Black Women Create U.S. Culture

Updated: Aug 16

When your identity falls outside societal norms, you get to know who you are beyond the overarching culture you live in. This is both a spiritual and survival tactic. Specifically, one may realize that the mainstream culture’s rigid definition of success does not work for them for a number of reasons—race, culture, individual personality, etc. In the United States especially, the traditional definitions of success are no longer aspirational to a large percentage of the population. The “safe” job, the white picket fence, the spouse-and-two-kids—they have all fallen out of favor with most young people, especially as most of us desire authentic connections and purpose rather than friendly proximity and money. As younger generations have realized that “safe” jobs are not actually safe, and we disagree with the emotionally-taxing conformity that can exist in these environments, we are more likely to take jobs that are personally fulfilling. Many young people nowadays are becoming entrepreneurs—a trend that started with Black women.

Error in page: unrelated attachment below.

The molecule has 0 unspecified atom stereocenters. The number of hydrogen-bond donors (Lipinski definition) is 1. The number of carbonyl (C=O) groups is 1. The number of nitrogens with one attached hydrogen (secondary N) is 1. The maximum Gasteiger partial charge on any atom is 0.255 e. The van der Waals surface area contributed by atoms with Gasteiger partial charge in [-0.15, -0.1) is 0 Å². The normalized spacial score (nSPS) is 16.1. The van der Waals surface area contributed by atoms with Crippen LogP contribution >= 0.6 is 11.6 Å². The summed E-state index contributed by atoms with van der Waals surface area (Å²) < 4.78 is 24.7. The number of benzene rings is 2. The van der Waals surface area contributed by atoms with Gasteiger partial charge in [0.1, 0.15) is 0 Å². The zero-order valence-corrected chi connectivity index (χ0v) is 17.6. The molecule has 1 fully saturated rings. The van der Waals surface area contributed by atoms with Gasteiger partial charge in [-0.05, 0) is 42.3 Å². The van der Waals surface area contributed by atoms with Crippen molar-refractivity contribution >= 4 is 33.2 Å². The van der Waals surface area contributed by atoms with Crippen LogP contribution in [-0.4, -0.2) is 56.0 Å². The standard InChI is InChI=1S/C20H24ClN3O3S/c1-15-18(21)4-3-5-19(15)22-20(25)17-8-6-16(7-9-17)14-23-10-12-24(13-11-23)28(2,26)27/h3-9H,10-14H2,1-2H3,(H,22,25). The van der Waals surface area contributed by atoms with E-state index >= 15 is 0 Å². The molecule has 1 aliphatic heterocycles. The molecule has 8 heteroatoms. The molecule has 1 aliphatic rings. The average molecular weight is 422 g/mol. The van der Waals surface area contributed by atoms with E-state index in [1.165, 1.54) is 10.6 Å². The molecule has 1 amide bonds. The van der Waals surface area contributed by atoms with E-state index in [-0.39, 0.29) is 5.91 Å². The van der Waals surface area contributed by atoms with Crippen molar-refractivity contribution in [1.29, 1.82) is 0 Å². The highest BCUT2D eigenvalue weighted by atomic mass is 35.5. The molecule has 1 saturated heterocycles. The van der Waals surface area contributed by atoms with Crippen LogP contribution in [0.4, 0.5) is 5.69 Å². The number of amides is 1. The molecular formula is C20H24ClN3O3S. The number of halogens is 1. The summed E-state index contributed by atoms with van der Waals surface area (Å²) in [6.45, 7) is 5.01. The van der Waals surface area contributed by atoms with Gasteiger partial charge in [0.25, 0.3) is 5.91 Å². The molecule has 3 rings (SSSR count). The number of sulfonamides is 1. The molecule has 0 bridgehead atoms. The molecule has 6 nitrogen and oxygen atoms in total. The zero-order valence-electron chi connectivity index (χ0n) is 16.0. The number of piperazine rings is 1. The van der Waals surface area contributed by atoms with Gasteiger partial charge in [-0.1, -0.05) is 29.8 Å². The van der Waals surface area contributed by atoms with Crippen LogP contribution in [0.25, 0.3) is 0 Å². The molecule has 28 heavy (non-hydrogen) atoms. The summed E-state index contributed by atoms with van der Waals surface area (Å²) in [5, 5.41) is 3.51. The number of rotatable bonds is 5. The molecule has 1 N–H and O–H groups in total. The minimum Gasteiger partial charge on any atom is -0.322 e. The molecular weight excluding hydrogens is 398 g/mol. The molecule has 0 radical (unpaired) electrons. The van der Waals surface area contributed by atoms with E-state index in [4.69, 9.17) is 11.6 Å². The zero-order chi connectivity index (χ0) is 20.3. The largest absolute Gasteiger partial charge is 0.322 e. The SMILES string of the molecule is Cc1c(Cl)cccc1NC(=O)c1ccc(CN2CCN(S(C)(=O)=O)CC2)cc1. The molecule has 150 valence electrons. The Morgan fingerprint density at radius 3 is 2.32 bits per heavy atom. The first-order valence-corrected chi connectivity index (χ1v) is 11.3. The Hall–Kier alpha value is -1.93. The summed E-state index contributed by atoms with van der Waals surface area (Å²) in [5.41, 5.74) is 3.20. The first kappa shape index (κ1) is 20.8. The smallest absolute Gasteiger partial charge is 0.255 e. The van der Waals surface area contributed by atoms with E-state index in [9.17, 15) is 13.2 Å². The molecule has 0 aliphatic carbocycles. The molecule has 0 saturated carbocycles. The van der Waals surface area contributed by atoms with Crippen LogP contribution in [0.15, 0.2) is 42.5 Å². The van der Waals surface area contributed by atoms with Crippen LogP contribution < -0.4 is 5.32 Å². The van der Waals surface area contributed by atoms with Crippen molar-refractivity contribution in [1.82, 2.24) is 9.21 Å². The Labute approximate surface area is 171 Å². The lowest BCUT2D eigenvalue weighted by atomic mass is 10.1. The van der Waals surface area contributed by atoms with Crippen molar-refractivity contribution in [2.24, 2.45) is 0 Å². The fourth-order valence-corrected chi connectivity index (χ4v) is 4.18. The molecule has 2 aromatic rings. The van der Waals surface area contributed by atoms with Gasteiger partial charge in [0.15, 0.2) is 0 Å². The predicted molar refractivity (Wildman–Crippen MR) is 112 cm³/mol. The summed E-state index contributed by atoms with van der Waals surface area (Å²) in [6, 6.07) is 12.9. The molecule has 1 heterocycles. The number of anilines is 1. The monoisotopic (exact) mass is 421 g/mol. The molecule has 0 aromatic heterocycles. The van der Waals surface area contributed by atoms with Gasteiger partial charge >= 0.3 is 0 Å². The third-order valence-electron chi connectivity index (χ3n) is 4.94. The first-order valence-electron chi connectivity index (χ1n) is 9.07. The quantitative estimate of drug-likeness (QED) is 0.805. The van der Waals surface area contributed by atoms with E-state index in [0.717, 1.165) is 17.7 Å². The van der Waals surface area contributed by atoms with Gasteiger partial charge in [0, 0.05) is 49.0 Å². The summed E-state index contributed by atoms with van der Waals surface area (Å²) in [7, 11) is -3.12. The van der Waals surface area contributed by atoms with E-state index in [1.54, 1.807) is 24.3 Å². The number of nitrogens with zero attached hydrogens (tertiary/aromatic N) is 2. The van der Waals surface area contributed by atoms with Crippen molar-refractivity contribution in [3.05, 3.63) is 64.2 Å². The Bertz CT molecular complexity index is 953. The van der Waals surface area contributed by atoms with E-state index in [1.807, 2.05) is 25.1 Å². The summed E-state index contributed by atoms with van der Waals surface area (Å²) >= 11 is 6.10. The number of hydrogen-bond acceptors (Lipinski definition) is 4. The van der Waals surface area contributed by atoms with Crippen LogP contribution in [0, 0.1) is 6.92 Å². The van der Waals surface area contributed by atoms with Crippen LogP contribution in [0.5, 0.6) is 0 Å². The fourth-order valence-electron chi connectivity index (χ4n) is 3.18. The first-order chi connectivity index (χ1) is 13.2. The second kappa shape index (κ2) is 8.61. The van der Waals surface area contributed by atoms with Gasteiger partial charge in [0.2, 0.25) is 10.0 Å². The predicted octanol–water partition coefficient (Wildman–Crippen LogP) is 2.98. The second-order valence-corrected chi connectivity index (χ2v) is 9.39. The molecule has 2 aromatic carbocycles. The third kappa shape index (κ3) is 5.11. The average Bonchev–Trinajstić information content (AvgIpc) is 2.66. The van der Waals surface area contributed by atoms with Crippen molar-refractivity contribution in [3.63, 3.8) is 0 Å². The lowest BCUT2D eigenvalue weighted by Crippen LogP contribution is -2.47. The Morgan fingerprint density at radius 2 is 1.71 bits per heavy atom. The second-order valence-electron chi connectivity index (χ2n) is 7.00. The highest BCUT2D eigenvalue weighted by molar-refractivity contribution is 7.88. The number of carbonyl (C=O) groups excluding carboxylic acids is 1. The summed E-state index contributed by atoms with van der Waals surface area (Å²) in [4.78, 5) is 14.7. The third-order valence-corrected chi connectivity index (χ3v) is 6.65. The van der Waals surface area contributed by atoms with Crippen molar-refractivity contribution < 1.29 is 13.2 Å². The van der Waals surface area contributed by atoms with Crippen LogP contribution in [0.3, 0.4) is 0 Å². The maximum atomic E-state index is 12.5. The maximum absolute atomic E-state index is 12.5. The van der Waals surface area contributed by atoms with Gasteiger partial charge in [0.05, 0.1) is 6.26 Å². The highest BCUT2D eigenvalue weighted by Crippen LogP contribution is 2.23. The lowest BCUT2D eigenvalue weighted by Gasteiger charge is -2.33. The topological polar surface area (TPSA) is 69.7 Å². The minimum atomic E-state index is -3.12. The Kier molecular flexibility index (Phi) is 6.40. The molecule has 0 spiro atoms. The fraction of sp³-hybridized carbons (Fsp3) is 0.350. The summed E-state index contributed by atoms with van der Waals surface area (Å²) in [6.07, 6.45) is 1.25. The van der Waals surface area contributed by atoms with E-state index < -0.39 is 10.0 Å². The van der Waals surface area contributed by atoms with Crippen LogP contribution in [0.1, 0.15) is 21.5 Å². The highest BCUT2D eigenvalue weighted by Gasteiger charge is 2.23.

As the very existence of Black women in a white-supremacist culture defies the norm, and since they face more obstacles in the traditional workforce, they are more likely to start their own businesses and strengthen their ability to navigate outside the white, mainstream society. This is part of what has earned Black women the reputation of resilience. When your identity lies outside the societal standard by default, you are more likely to encounter people who dislike you for no reason, or who dislike you because they are projecting their insecurities onto you. Therefore, you learn to build a tougher skin as you realize people may dislike you for no good reason. You might as well just be yourself. Or “create yourself”. Black cultures are more likely to emphasize creative expressions such as dancing, writing, and singing, which all allow more room for individuality. Creative expression is a necessity to being healthy as a human being, as everybody has a desire to feel seen and validated by their peers. These forms of expression build community and create spaces of joy. These spaces are attractive to all cultures, which is why Black cultures became so popular globally. Creating joy is a form of power. In addition, creating oneself and knowing oneself are forms of power that are more common in Black communities, and they push back against white supremacy.